We trust Central Bank governors. They are after all, civil servants – not masters of the universe – there to serve the citizenry, not just the finance sector. And they are charged to act as ‘guardians of the nation’s finances’.
So when the deputy governor of the Bank of England says in a report on the nation’s financial stability on the 1st May, 2008 that: “the most likely path ahead is that confidence and risk appetite will return gradually in the coming months” we are inclined to believe him. His comforting words were echoed by that American civil servant and central bank governor of the Federal Reserve, Ben Bernanke, who said in a speech on 9th June, 2008 that “although activity during the current quarter is likely to be weak, the risk that the economy has entered a substantial downturn appears to have diminished over the past month or so.”
But then a cautious citizen turns to Page 27 of the Financial Times of 14th June, and reads that European banks have a $400 bn hole on their balance sheets, in spite of raising a great deal of money from the capital markets this last week. Furthermore there are fears of another American bank failure – Lehman brothers – ‘a dead bank walking’ according to critics quoted in the FT on 14th June.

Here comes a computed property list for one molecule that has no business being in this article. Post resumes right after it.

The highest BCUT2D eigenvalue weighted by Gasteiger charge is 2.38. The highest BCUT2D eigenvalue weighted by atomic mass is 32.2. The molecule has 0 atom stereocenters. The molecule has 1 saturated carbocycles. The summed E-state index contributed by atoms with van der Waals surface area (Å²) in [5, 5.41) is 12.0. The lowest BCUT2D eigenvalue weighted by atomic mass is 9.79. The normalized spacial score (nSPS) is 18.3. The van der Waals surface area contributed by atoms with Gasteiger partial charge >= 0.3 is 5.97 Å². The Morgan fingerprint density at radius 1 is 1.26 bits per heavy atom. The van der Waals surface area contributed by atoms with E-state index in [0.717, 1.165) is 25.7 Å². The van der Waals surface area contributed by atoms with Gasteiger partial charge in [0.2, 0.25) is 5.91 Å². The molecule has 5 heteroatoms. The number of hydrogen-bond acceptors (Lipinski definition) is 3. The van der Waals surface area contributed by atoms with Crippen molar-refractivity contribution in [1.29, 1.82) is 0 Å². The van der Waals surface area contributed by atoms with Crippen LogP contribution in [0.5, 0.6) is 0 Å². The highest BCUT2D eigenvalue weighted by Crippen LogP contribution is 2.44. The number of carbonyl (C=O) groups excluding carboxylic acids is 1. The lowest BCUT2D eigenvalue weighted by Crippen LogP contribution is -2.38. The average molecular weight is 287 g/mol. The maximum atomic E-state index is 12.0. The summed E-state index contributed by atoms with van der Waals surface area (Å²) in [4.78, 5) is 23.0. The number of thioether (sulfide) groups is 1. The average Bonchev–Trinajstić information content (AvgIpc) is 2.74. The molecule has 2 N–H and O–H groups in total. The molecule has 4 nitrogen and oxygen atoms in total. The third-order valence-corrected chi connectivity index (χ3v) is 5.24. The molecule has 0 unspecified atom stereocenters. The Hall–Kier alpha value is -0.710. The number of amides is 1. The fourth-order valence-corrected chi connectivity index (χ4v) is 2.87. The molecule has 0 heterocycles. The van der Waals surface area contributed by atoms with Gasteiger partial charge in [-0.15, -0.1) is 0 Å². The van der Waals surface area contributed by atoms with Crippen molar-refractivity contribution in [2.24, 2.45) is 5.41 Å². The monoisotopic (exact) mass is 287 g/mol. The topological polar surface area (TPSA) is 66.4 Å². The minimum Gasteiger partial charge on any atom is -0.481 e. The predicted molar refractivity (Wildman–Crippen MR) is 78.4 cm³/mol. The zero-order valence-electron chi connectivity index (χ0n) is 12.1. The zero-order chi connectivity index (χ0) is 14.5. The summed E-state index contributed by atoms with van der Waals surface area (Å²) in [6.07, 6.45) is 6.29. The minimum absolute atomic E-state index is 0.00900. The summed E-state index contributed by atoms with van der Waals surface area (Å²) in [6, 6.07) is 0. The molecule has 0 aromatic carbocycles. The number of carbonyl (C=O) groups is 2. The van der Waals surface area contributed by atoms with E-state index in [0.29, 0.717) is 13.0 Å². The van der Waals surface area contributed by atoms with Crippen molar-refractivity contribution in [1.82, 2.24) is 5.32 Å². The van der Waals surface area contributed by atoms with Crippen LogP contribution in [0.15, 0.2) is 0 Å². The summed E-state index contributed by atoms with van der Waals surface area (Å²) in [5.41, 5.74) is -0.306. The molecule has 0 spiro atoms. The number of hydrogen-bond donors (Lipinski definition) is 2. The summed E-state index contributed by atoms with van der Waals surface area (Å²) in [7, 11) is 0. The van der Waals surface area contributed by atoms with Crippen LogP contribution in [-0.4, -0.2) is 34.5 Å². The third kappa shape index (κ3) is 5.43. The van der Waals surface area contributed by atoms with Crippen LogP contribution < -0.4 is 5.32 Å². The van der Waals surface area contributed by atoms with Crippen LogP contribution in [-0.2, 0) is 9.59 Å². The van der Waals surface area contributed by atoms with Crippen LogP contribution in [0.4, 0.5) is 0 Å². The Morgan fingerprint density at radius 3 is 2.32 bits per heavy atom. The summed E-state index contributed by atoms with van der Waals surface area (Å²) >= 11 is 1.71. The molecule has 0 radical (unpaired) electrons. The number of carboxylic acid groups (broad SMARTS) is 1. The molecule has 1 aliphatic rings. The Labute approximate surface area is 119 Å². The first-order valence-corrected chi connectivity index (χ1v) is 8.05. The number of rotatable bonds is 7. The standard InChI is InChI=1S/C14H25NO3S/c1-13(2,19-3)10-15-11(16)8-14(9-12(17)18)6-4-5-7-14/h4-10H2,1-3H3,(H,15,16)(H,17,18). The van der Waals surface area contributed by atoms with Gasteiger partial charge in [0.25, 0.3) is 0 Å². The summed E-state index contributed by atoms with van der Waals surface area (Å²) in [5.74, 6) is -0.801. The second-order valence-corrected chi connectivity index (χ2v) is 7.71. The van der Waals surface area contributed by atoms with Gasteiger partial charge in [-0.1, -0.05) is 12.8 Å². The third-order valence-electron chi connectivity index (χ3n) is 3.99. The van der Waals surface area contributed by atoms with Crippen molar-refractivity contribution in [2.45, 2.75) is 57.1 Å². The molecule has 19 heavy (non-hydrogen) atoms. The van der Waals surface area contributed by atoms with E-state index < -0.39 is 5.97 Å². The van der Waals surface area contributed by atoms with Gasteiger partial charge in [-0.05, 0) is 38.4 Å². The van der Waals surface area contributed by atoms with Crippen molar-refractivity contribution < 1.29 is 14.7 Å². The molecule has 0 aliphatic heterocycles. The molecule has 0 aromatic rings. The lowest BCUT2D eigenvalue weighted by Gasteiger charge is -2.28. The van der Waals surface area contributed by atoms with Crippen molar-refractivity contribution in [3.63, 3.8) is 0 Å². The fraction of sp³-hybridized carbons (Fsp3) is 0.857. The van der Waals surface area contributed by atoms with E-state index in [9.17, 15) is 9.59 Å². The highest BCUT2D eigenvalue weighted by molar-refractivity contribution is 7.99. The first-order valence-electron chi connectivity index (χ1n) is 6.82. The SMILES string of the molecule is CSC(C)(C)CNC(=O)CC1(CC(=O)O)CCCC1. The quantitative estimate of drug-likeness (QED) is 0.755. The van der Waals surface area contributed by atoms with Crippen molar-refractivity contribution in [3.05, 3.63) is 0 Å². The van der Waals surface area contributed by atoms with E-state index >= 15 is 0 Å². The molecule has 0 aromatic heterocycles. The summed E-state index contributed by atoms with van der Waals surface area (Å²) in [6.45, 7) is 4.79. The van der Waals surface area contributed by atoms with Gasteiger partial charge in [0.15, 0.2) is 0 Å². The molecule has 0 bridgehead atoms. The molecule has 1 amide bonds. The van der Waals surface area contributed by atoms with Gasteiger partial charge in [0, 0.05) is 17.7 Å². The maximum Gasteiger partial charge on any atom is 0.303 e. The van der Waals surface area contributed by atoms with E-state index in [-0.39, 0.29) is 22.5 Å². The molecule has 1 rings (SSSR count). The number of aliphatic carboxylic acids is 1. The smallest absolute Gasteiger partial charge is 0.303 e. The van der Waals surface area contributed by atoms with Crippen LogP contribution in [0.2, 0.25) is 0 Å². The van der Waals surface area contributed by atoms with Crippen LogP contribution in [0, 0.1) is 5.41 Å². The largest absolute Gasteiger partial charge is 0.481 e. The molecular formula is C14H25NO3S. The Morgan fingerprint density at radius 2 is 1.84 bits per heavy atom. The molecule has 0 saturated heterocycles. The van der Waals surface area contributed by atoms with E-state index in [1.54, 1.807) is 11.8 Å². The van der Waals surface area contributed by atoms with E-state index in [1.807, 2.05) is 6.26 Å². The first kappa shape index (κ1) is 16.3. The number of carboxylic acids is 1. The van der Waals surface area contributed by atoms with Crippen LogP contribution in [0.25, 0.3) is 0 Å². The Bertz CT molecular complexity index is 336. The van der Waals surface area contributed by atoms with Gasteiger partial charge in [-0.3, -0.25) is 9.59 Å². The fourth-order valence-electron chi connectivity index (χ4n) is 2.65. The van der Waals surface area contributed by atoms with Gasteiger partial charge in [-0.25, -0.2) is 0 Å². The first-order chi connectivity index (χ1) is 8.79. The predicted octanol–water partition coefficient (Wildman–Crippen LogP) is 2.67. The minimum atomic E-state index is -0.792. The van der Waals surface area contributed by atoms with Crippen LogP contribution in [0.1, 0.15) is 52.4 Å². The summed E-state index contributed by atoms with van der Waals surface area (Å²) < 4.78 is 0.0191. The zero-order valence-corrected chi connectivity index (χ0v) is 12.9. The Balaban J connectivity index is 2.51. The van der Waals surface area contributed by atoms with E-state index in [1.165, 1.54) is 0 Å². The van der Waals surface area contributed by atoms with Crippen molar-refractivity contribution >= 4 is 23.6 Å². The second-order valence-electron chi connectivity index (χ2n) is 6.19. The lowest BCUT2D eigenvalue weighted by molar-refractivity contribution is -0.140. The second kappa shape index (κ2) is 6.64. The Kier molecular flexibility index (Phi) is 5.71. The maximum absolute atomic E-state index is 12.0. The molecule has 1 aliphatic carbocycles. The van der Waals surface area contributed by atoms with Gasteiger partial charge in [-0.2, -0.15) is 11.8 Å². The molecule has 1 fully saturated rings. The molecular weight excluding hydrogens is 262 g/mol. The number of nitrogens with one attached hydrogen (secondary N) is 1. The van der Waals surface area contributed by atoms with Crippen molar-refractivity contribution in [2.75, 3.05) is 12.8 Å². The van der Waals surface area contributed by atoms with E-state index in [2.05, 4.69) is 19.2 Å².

A cautious citizen would extrapolate from this first, that confidence is unlikely to return; second, that risks have not diminished over the past month or so. Third, that therefore our public servants are either a) deluded or b) unaware of the state of banks’ balance sheets.
This could cause a cautious citizen to lose confidence in the pronouncements of central bankers.